Red-tape stifles productivity

Interesting views appeared in the Daily Telegraph from Sir John Timpson, chairman of the high-street services provider, Timpson. He was asked what he thought the main issues were when it comes to the UK’s productivity problem – his reply is presented below, en toto

We’re a nation of pessimists, beating ourselves up about a lack of investment, our poor work ethic and the difficulties faced by an older workforce, but none of these often-quoted factors reveals the main influence on poor productivity. It’s modern management that gets in the way by filling businesses full of governance, compliance, best practice and process.

The next time that you’re in a city at commuter time, look at the hordes of office workers who pass you by. What jobs do they all do? How many make a direct contribution to the end product of their employer? The sad thing is that at least half of their roles probably make no difference and some actually put obstacles in the way of colleagues who do the real jobs that make the money.

Twenty years ago, we scrapped the term “head office” and called our support service centre Timpson House. We changed the name to change our culture. Previously, everyone thought that head office was a group of people who ran the business and told everyone else what to do. Now we expect Timpson House to provide support to the customer-facing colleagues who really create our success. We stopped telling key cutters and watch repairers how to run a shop and trusted them to use their initiative to give customers a better service.

In the Sixties, our office was full of clerks using adding machines, Kalamazoo sheets and Kardex records that analysed our stock and sales. In the Sixties, a salesman promised that his new computer would replace our old-fashioned systems within three years.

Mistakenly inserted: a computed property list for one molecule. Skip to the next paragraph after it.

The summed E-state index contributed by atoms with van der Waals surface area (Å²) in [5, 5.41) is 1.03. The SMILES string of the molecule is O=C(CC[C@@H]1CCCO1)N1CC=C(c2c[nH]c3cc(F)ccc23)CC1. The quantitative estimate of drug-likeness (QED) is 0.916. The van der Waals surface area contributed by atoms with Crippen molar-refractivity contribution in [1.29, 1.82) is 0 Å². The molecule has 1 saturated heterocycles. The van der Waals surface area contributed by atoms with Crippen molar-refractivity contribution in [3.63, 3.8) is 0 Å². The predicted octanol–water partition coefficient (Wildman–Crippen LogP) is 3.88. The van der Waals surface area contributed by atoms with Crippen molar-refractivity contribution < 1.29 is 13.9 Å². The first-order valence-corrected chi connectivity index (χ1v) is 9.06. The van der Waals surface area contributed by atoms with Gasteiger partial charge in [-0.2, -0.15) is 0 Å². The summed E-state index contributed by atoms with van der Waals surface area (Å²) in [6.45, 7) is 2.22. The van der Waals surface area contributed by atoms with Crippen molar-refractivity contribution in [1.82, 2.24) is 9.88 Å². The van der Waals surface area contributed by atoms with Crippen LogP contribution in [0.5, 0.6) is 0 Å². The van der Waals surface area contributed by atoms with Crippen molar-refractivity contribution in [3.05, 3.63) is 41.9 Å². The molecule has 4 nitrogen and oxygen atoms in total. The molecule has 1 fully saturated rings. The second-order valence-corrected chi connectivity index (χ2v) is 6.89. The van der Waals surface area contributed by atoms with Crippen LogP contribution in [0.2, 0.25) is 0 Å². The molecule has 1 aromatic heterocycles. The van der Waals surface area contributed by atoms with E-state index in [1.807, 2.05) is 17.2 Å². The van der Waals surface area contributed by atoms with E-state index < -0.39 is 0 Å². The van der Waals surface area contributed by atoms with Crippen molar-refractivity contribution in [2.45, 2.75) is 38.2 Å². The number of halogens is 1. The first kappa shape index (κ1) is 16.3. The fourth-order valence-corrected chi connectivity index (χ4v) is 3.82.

In truth, it took two decades before all the clerks and adding machines had gone, but they have been replaced by a comprehensive and more expensive crew of compliance officers. Sticking to all the legal requirements and ticking every box is an expensive game.

Our Government and the European Parliament have developed a raft of regulations that now fill central offices with new monitoring departments that make little or no contribution to the main aims of a business.

The General Data Protection Regulation, or GDPR, is leading to the appointment of thousands of data protection officers – some of whom will want to build a new department to monitor performance against the latest guidelines. They will expect to be paid as much as the health and safety controller, the director of risk, the gender pay gap tsar and the compliance controller.

These specialist skills are in such demand that compliance managers, who have little to do with creating commercial success, are paid some of the highest salaries in the business. No doubt some companies have already responded to the plea for a more productive Britain by setting up a productivity department, headed by their first productivity controller, who will be drafting a three-year plan, creating a communications framework and recruiting a team that can cope with the extra workload.

These powerful people not only cost a lot of money, but also get in the way of success. Like many modern HR and finance directors, they believe that they have the authority to control the company. Their obsession with setting rules and regulations isn’t just a business problem; it explains why it’s so difficult to run the NHS, schools and social services.

It’s time to put these do-gooders back in their place. As entrepreneurs, we must be courageous and stand up for common sense.

Sadly, the rigid processes produced by a controlling head office can have unintended consequences. Many measures that are honestly introduced to give customers a better service can have the opposite effect; front-line colleagues, held to account by their line managers, become so terrified of breaking the regulator’s rules that they fail to give customers what they want.

Eventually, following the rules could become the only important measurement – and more important than teaching children, treating patients and giving great customer service.

I’m beginning to understand why some people suggest that the burden of regulation and cost of compliance could be a major cause of the next recession.

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